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Trans Sex Work and “The Stroll”


PARK CITY, UTAH – JANUARY 23: (L-R) Matt Wolf, Ceyenne Doroshow, Mel Mel Sukekawa Mooring, Kristen Lovell, Sara Kinney, Zackary Drucker, Carey, Olivia Streisand, Cashmere, Tabytha attend the 2023 Sundance Film Festival “The Stroll” Premiere at Prospector Square Theatre on January 23, 2023 in Park City, Utah. (Photo by Jim Bennett/Getty Images)

By Katie Small

No history of New York City’s Meatpacking District is complete without a detailed account of an area formerly known as the Stroll, where trans women of color once sought the only employment available to them: sex work. Premiering Monday night at the 2023 Sundance Film Festival, The Stroll details the history of the neighborhood’s inhabitants and the hardships they faced.

The women who worked the Stroll carved out a sisterhood on the hostile city streets, protecting each other from constant threat of violence. Their camaraderie provided a singular sense of community, while the presence of Black trans women who were visibly expressing themselves empowered more women to transition. The Stroll was a sole source of belonging and inspiration for young transgender women, even if the reality of sex work was often a terrifying act.

Women on the Stroll were arrested sporadically in the ’70s and ’80s, at a time when police, both on duty and off, were some of their most regular clients. But targeted policing tactics in the 1990s led to harsher sentences for prostitution, effectively clearing out the Stroll and paving the way for the extreme transformation of the Meatpacking District into an expensive neighborhood lined with luxury apartments and high-end restaurants.

Competing in the U.S. Documentary category, The Stroll reflects on how both the physical and cultural landscape has changed. Filmmakers Kristen Lovell (who worked the Stroll for a decade) and Zackary Drucker (Transparent producer and The Lady and the Dale director) examine the neighborhood’s gentrification and the resulting dispersion of a once tight-knit community.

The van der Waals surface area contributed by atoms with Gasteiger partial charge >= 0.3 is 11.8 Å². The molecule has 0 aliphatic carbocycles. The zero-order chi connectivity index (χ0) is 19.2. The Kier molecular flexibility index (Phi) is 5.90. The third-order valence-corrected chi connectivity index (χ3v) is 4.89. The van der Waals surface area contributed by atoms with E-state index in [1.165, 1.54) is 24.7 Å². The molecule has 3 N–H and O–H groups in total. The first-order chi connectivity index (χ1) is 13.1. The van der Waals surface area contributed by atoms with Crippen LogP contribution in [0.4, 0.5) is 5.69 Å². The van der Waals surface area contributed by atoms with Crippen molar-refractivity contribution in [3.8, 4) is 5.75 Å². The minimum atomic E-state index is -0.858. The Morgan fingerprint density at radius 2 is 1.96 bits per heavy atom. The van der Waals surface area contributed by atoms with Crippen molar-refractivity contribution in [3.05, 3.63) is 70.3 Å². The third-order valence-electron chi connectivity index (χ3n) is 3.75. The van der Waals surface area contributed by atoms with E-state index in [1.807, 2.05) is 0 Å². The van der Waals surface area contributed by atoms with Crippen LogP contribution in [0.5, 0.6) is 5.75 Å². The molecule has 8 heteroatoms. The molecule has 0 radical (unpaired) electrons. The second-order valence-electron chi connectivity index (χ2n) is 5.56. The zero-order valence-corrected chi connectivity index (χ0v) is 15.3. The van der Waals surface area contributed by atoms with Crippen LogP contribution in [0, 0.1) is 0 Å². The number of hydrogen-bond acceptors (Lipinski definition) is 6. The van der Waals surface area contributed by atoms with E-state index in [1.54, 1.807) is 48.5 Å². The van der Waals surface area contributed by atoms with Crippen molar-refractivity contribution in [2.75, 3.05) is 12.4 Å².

Keeping the spirit of sisterhood alive, the filmmakers invited 15 members of their cast and crew onstage during the post-premiere Q&A to share in the moment. It was an emotional one for the cast, who were seeing the documentary for the first time. They expressed their gratitude to Lovell for creating a safe space for them to be vulnerable and share their stories.

Drucker emphasized the need to destigmatize sex work. “Sex work is such a crucial component of our survival and has been for centuries. Trans people have not been able to seek legitimate employment, and you see that in the 18th century in New York in newspapers, trans people were arrested as sex workers,” Drucker continued. “And we have miraculously survived by operating in underground economies. But in the last 10 years, this era of trans visibility, respectability politics has just erased sex work from our community. It’s such a crucial component of our story,” Drucker said. 

The Stroll was acquired by HBO prior to its Sundance premiere; the filmmakers are grateful that it will be able to reach even wider audiences, and encouraged viewers to share it with their family and friends.

PARK CITY, UTAH - JANUARY 23: (L-R) Zackary Drucker, Ash Hoyle, and Kristen Lovell attend the 2023 Sundance Film Festival "The Stroll" Premiere at Prospector Square Theatre on January 23, 2023 in Park City, Utah. (Photo by Jim Bennett/Getty Images)

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